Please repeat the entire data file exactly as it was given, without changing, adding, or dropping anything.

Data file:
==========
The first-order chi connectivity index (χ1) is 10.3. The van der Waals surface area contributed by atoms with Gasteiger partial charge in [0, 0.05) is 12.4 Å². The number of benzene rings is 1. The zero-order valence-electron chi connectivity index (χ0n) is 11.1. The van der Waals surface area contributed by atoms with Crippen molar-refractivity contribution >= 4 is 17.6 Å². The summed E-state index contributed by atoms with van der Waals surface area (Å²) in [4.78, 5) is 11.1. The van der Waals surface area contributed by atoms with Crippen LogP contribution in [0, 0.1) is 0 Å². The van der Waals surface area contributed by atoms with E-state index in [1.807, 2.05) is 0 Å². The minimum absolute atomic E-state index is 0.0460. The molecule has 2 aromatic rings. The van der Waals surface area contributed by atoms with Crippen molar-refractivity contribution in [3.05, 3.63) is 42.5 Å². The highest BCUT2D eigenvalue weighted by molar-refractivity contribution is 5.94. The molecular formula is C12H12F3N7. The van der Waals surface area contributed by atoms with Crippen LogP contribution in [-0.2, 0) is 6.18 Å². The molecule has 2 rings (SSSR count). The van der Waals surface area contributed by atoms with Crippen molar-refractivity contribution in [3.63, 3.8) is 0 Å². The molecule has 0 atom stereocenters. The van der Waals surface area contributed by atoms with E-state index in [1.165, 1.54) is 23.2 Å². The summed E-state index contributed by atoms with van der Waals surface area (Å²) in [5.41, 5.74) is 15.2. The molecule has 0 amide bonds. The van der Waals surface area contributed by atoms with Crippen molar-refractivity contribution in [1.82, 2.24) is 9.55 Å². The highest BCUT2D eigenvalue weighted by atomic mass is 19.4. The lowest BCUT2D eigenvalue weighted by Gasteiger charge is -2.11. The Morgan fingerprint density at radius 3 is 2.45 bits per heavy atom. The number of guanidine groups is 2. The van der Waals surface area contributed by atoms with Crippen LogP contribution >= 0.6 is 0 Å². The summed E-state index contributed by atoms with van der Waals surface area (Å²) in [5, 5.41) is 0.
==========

The first-order chi connectivity index (χ1) is 10.3. The van der Waals surface area contributed by atoms with Gasteiger partial charge in [0, 0.05) is 12.4 Å². The number of benzene rings is 1. The zero-order valence-electron chi connectivity index (χ0n) is 11.1. The van der Waals surface area contributed by atoms with Crippen molar-refractivity contribution >= 4 is 17.6 Å². The summed E-state index contributed by atoms with van der Waals surface area (Å²) in [4.78, 5) is 11.1. The van der Waals surface area contributed by atoms with Crippen LogP contribution in [0, 0.1) is 0 Å². The van der Waals surface area contributed by atoms with E-state index in [1.807, 2.05) is 0 Å². The minimum absolute atomic E-state index is 0.0460. The molecule has 2 aromatic rings. The van der Waals surface area contributed by atoms with Crippen molar-refractivity contribution in [3.05, 3.63) is 42.5 Å². The highest BCUT2D eigenvalue weighted by molar-refractivity contribution is 5.94. The molecular formula is C12H12F3N7. The van der Waals surface area contributed by atoms with Crippen LogP contribution in [-0.2, 0) is 6.18 Å². The molecule has 2 rings (SSSR count). The van der Waals surface area contributed by atoms with Crippen molar-refractivity contribution in [3.63, 3.8) is 0 Å². The molecule has 0 atom stereocenters. The van der Waals surface area contributed by atoms with E-state index in [1.165, 1.54) is 23.2 Å². The summed E-state index contributed by atoms with van der Waals surface area (Å²) in [5.41, 5.74) is 15.2. The molecule has 0 amide bonds. The van der Waals surface area contributed by atoms with Crippen molar-refractivity contribution in [1.82, 2.24) is 9.55 Å². The highest BCUT2D eigenvalue weighted by atomic mass is 19.4. The lowest BCUT2D eigenvalue weighted by Gasteiger charge is -2.11. The Morgan fingerprint density at radius 3 is 2.45 bits per heavy atom. The number of guanidine groups is 2. The van der Waals surface area contributed by atoms with Crippen LogP contribution >= 0.6 is 0 Å². The summed E-state index contributed by atoms with van der Waals surface area (Å²) in [5, 5.41) is 0.